A COMMUNITY scheme founder says he is “over the moon” after a businessman sponsored a replacement for a war memorial left “obliterated” by vandals.

As reported, a metal ‘Tommy’ soldier feature in a wildflower meadow in Shillingstone, Blandford, was vandalised with metal slingshot pellets in an apparent act of target practise.

The incident, which happened in December, sparked outrage in the community with residents “incensed” at the lack of respect shown to the war memorial figure.

However, a Blandford businessman decided to step up and fund a replacement figure after reading the original Echo article.

Norman Young, founder of N.D. Young Transport, and his family were discussing the incident on Christmas Day – resulting in Norman deciding to call Big Yellow Bus Garden Project founder Paul Williams to offer to pay for a replacement.

“I was elated,” said Paul, who runs the not-for-profit community in Blandford. “I think the family was incensed with the vandalism and they weren’t alone. The thing that got everyone is what the Tommy stands for, that’s what we were most angry about.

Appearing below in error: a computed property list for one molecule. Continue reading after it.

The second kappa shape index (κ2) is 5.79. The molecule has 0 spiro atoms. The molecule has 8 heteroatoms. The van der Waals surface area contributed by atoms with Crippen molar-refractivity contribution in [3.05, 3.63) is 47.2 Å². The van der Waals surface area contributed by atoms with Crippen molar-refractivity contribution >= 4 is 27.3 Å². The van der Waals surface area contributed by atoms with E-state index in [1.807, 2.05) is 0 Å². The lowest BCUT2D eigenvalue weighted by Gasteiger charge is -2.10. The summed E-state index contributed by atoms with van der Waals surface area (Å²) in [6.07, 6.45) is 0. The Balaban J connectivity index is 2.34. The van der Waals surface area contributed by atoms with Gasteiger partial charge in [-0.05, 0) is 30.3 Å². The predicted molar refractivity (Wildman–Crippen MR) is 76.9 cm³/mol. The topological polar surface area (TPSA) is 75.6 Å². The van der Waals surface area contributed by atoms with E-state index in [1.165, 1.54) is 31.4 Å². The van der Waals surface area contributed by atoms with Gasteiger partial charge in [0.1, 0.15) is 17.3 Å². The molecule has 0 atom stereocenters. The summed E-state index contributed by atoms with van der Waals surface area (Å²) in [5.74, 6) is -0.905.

“Norman decided to put it right by putting his hand in his own pocket which was wonderful. It was the best Christmas Day present we could have asked for.

“I know the reaction of residents will be immensely happy. People will be proud of what Norman’s done, he really saved the day.

Bournemouth Echo: Blandford business owner Norman Young and student Finn North with a newly donated metal Tommy figureBlandford business owner Norman Young and student Finn North with a newly donated metal Tommy figure

Paul added: “I also want to thank the Echo, there was such a positive response to the article and a few people got in contact off the back of that and offered to pay for a replacement.”

“We're over the moon.”

The metal Tommy figures cost around £200 each and are made by ex-service men and women from the Royal British Legion.

16-year-old student Finn North helped design the memorial garden with Paul and was the one who discovered the vandalised Tommy.

He was visiting the site with his grandmother, who is the widow of a former serviceman.

Finn, who attends Kingston Maurward College, said: “When I saw it I was so disappointed, thinking how someone could do that.

“But it’s great to see the generosity of someone come out. Everyone is in hard times at the moment with Covid, so when someone does something like this, it restores your faith in the world a bit.”

The new metal Tommy has been installed in the garden space.